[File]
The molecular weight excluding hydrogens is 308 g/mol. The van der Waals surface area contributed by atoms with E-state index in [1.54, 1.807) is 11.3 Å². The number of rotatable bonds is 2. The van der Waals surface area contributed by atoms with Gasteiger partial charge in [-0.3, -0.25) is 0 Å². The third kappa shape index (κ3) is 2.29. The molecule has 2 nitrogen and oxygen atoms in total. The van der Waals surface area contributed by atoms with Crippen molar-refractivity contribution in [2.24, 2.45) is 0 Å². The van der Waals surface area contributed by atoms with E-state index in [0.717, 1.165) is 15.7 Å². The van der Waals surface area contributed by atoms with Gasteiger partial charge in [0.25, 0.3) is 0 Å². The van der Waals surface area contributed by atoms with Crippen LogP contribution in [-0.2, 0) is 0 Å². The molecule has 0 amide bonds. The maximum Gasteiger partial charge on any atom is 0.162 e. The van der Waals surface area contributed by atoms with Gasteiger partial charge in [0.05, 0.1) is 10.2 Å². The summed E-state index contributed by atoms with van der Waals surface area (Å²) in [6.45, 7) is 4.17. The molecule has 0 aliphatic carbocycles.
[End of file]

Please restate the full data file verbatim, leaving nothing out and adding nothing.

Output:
The molecular weight excluding hydrogens is 308 g/mol. The van der Waals surface area contributed by atoms with E-state index in [1.54, 1.807) is 11.3 Å². The number of rotatable bonds is 2. The van der Waals surface area contributed by atoms with Gasteiger partial charge in [-0.3, -0.25) is 0 Å². The third kappa shape index (κ3) is 2.29. The molecule has 2 nitrogen and oxygen atoms in total. The van der Waals surface area contributed by atoms with Crippen molar-refractivity contribution in [2.24, 2.45) is 0 Å². The van der Waals surface area contributed by atoms with E-state index in [0.717, 1.165) is 15.7 Å². The van der Waals surface area contributed by atoms with Gasteiger partial charge in [0.25, 0.3) is 0 Å². The van der Waals surface area contributed by atoms with Crippen LogP contribution in [-0.2, 0) is 0 Å². The molecule has 0 amide bonds. The maximum Gasteiger partial charge on any atom is 0.162 e. The van der Waals surface area contributed by atoms with Gasteiger partial charge in [0.05, 0.1) is 10.2 Å². The summed E-state index contributed by atoms with van der Waals surface area (Å²) in [6.45, 7) is 4.17. The molecule has 0 aliphatic carbocycles.